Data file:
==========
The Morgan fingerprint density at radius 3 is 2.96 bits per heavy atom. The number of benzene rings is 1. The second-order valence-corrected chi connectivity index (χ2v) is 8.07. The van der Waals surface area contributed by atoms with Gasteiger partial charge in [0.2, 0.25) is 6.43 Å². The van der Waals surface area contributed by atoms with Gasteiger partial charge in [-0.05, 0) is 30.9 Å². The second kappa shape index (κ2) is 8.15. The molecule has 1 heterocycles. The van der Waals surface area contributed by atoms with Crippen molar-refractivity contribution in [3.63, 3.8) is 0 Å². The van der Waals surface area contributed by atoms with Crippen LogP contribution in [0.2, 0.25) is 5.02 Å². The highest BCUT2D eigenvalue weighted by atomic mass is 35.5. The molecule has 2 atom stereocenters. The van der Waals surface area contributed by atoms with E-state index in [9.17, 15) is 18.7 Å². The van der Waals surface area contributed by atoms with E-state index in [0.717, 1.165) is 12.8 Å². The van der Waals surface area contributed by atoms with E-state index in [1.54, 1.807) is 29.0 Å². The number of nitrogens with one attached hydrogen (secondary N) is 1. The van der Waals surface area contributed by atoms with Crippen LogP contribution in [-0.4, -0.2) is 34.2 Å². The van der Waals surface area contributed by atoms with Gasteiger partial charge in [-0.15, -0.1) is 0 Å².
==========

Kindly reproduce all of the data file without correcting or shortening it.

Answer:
The Morgan fingerprint density at radius 3 is 2.96 bits per heavy atom. The number of benzene rings is 1. The second-order valence-corrected chi connectivity index (χ2v) is 8.07. The van der Waals surface area contributed by atoms with Gasteiger partial charge in [0.2, 0.25) is 6.43 Å². The van der Waals surface area contributed by atoms with Gasteiger partial charge in [-0.05, 0) is 30.9 Å². The second kappa shape index (κ2) is 8.15. The molecule has 1 heterocycles. The van der Waals surface area contributed by atoms with Crippen molar-refractivity contribution in [3.63, 3.8) is 0 Å². The van der Waals surface area contributed by atoms with Crippen LogP contribution in [0.2, 0.25) is 5.02 Å². The highest BCUT2D eigenvalue weighted by atomic mass is 35.5. The molecule has 2 atom stereocenters. The van der Waals surface area contributed by atoms with E-state index in [9.17, 15) is 18.7 Å². The van der Waals surface area contributed by atoms with E-state index in [0.717, 1.165) is 12.8 Å². The van der Waals surface area contributed by atoms with E-state index in [1.54, 1.807) is 29.0 Å². The number of nitrogens with one attached hydrogen (secondary N) is 1. The van der Waals surface area contributed by atoms with Crippen LogP contribution in [-0.4, -0.2) is 34.2 Å². The van der Waals surface area contributed by atoms with Gasteiger partial charge in [-0.15, -0.1) is 0 Å².